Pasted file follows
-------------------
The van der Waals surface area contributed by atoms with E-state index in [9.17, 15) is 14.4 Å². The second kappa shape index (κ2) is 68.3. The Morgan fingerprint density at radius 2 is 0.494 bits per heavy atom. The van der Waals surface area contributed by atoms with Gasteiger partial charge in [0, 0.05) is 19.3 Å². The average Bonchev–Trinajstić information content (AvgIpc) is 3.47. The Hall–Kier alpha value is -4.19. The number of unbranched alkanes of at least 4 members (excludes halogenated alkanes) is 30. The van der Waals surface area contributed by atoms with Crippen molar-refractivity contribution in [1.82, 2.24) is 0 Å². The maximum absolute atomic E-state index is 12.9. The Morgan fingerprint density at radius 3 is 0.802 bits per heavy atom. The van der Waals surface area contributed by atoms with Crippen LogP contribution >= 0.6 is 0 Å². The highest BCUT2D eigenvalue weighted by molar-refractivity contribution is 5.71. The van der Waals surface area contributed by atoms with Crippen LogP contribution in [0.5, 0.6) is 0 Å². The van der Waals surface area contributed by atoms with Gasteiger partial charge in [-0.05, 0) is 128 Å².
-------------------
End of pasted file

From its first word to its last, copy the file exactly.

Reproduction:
The van der Waals surface area contributed by atoms with E-state index in [9.17, 15) is 14.4 Å². The second kappa shape index (κ2) is 68.3. The Morgan fingerprint density at radius 2 is 0.494 bits per heavy atom. The van der Waals surface area contributed by atoms with Gasteiger partial charge in [0, 0.05) is 19.3 Å². The average Bonchev–Trinajstić information content (AvgIpc) is 3.47. The Hall–Kier alpha value is -4.19. The number of unbranched alkanes of at least 4 members (excludes halogenated alkanes) is 30. The van der Waals surface area contributed by atoms with Crippen molar-refractivity contribution in [1.82, 2.24) is 0 Å². The maximum absolute atomic E-state index is 12.9. The Morgan fingerprint density at radius 3 is 0.802 bits per heavy atom. The van der Waals surface area contributed by atoms with Crippen LogP contribution >= 0.6 is 0 Å². The highest BCUT2D eigenvalue weighted by molar-refractivity contribution is 5.71. The van der Waals surface area contributed by atoms with Crippen LogP contribution in [0.5, 0.6) is 0 Å². The van der Waals surface area contributed by atoms with Gasteiger partial charge in [-0.05, 0) is 128 Å².